Bored with your self-pity but amused by Patrick, United’s charismatic flight attendant

Please, don’t bore me with your self-pity.

I saw a journalist colleague in the hotel hallway. “Hi, how are you?”

She told about working just as hard as ever for one-third the money. And a seven-hour flight, sitting near the restrooms and getting no sleep. A connecting flight was delayed. 

All frowns.

“We’ll have to catch up later,” she said. “And hear about you.”

Me? I’m just great, thanks.

This woman eschewed blackout glasses and watched the solar eclipse through a welding mask.

I’m hard on myself after messing up. How illuminating, then, to hear about the airport hotel boondoggle in Denver! Steve, the driver who picked me in Cherry Creek and delivered me to the United terminal, told a merry tale of cost overruns and architectural folly.

He couldn’t help snickering when I said it’s a relief to know there are fuck-ups at a high level.


Only a few other things tick me off like “blame the customer.” As I left dinner at Quality Italian the other night, the waiter asked how everything was. Ordering the fish smothered in sauces had been a mistake. I told him light preparation is best.

“You should’ve ordered the steak,” he said. 

No, you should’ve prepared the fish better. And while you’re at it, can’t you come up with a decent name for your restaurant?


Screenshot 2017-08-23 08.43.24

Donald Trump can’t spell “heal.”

Barack Obama could spell “Che Guevara.”


I hate that seals are prey. The Department of Fisheries should intervene and bring sharks to heel. Fish shouldn’t be allowed to eat mammals.


Two or three years ago I’d flown with Patrick, the United Airlines flight attendant, on an Embraer 120 turboprop from LAX to Palm Springs. So when I got on Sunday’s flight to Denver, I remembered him right away. Patrick is funny in an offhand way and works very hard to ensure passengers’ safety and comfort. Planes heat up while sitting at the gate in Palm Springs, so before we taxied out to the runway, he made sure people had a drink of water. His safety briefing was a delight. When he came by with drinks, I mentioned the LAX shuttle–the 120s are out of service now. He asked my name. After beverage service, an older woman needed to use the restroom, which on this CRJ is back in the tail section (no pun intended), so he gave her his arm for support and did a rumba with her all the way down the aisle. He waited until she was ready, then gave her his arm again and did the same rumba all the way back to her seat. What a cornball! I shook his hand when deplaning. And in the jetway, the man who’d sat behind me said, “He’s the best!”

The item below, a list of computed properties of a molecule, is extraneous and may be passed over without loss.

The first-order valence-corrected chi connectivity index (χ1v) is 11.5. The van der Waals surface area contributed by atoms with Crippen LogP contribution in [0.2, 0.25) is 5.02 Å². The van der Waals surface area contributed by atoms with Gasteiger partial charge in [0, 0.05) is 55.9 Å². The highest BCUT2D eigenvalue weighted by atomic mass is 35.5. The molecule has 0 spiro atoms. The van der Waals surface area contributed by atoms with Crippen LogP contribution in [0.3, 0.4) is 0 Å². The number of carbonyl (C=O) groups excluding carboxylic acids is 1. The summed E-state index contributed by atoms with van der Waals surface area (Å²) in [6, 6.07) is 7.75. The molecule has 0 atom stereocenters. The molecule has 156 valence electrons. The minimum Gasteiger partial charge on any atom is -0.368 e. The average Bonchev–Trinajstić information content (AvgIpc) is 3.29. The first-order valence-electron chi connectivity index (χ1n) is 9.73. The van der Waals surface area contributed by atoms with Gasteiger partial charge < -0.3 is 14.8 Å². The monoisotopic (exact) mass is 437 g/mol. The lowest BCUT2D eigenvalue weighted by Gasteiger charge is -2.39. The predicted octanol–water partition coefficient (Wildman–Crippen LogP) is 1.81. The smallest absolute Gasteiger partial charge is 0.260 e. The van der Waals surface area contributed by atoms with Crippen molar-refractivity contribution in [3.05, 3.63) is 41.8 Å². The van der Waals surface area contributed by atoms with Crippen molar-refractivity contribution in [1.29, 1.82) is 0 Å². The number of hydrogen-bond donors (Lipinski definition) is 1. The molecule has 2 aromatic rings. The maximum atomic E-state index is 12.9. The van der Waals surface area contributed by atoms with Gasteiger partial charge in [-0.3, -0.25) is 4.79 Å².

People ask about the business, Desert Breeze Senior Living, operating in the rental house next door and in two across the street. Desert Breeze Senior Living violates our quiet neighborhood’s bylaws that prohibit commercial activity. (The proprietors and their landlords are cynical in exploiting a loophole in a state law and have an “up yours” attitude toward the property owners.) In response to the questions asked of me, I say there are deliveries, inspectors, emergency calls, visiting family members, and arriving and departing staff. It goes on all day long. You might also remember that two dogs have died in neglectful circumstances: one strangled at the end of its leash when left alone on the back porch, the other–which was made to live outdoors–perished at age five of a blood disorder that was admitted to be the result of exposure to the heat. There are still multiple dogs at each house, and I worry about them. Here’s a sampler of recent photos. 

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